The old school Star Trek lads are back, ameliorating interplanetary conflicts in the vast law-deprived domains of outer space but things are a little different this time around: James Kirk isn’t captain, Scotty isn’t fat and an Australian, Eric Bana, emerges as the villain from beneath a mountain of makeup and prosthetics.
This surely-always-inevitable franchise reboot comes courtesy of director J.J. Abrams, the guru of TV’s Lost who was two months old when the original Star Trek series began in 1966. Abrams resolves an issue long beleaguering the series: the problem of entry points. Do potential Star Trek fans start by chewing through one of ten movies or one of 100,000 TV episodes? Set in the days when Kirk, Spock and Scotty were whippersnapper recruits, this origins-adventure is nakedly titled ‘Star Trek’ and is a decent place to begin – at least in terms of narrative chronology and at least until the next surely-inevitable reboot comes along. Give it a few decades.
Like all Star Trek movies, Abrams’s mise en scene maxes out on flashing lights, dials, buttons, panels, levers and switches, conveying a future of gadgets and gizmos no ordinary mortal could hope to understand, though the crew of U.S.S. Enterprise frantically pretend to. With a conspicuous lack of error messages one can only assume mankind has ditched Microsoft for good; probably for the best as BEAM ME UP SCOTTY has a better ring to it then BEAM ME UPSCOT>T#&*&*@ Windows has experienced an unexpected error and must be shut down. No Apple logos on set yet, but we can assume the offer was lucrative.
Abrams immediately jumps into the thick of it and the audience have to get their bearings quickly amid the bedlam of lasers, explosions, crashes, panicked men and a child birth. The bub is Captain James Kirk, who grows into a dashing bad ass in search of a cause. Played by Chris Pine, whose face is like a pastiche of every conventionally good looking young male actor in Hollywood, Kirk grudgingly agrees to join the Starfleet Academy in the footsteps of his martyred father.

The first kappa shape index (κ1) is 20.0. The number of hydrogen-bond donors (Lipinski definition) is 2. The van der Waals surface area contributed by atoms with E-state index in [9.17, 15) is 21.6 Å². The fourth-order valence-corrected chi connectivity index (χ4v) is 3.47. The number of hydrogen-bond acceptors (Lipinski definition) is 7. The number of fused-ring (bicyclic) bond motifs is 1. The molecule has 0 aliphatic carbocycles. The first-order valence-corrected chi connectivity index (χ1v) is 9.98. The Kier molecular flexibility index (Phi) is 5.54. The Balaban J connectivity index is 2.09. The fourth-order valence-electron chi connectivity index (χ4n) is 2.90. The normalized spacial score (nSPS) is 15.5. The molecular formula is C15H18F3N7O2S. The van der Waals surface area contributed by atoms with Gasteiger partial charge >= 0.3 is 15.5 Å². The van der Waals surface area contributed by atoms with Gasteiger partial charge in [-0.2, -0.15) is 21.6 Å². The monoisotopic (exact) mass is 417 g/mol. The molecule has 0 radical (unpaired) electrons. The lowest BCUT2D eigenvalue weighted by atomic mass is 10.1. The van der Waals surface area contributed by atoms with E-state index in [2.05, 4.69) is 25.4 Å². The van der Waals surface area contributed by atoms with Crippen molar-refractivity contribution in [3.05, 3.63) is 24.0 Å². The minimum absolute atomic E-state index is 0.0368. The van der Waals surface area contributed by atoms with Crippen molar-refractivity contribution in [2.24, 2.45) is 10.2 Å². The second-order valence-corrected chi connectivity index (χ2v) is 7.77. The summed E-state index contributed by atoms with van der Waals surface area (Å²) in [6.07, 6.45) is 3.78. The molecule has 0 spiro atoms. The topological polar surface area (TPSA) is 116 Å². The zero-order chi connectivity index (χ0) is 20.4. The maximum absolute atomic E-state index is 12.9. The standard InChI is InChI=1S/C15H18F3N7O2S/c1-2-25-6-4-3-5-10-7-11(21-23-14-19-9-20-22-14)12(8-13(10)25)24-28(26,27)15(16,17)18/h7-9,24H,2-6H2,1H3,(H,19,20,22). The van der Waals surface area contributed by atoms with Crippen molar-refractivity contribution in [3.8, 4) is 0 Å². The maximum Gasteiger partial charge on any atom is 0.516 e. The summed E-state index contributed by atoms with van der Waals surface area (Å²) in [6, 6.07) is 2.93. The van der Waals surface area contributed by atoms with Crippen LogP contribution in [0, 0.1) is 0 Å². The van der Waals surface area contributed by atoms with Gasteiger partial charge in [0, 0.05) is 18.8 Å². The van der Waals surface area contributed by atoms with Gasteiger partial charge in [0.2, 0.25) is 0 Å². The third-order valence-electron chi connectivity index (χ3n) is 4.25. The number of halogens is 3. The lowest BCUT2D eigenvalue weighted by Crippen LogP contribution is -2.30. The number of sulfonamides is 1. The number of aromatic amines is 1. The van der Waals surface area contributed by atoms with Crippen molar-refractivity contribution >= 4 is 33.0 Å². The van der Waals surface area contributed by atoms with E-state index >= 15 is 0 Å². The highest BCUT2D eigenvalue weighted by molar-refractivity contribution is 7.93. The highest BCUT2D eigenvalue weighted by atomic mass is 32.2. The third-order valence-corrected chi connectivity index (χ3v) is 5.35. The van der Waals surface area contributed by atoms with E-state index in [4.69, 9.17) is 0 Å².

Then there is the man with iconic ears, Spock (Zachary Quinto), a half-human half-Vulcan, meaning he is volatile to human emotions but driven by Vulcan work ethic. He’s also a bit of a twat, the straight man to Kirk’s bent. Kirk, Spock and the crew must find a way to stop the evil Nero (Eric Bana) in a plot that integrates destiny, time travel, parallel universes, black holes and an ice monster right out of Superfluous Action Scenes 101.
Tie-ins to the other movies are carefully placed and tinker around the edges, alluding to the franchise’s sheer obesity. Without revealing too much, older characters with a sense of perspective tend to drift into the story to nudge the younger ones along – it’s as if they’ve sat through every episode of Voyager and are keen to justify the time expenditure.
Crowded perpetually flashing sets and voluminous space gibberish will leave some audiences gasping for a little more earthy air, but it’s all in good spirit, Abrams tapping into the franchise’s trademark pseudo intellectual storylines and flavouring them with modern day editing room panache. This means slicing up the action scenes into thousands of quick woozy cuts, the word ‘pace’ considered only when preceded by ‘fast.’
On the rare occasions Abrams slows down the tempo slightly some of the set pieces, such as Nero’s lair, look a little, well, shonky, but dodgy sets are vintage Star Trek and we wouldn’t want it any other way. Abrams’s reboot is a faithful retelling, not a bold one, the director keen to tap into the Trekky spirit without putting too distinctive a spin on it. Star Trek is original enough to more than satisfy basic expectations and nondescript enough to open the flood gates for another gazillion fully clothed titles.
Star Trek’s Australian theatrical release: May 7, 2009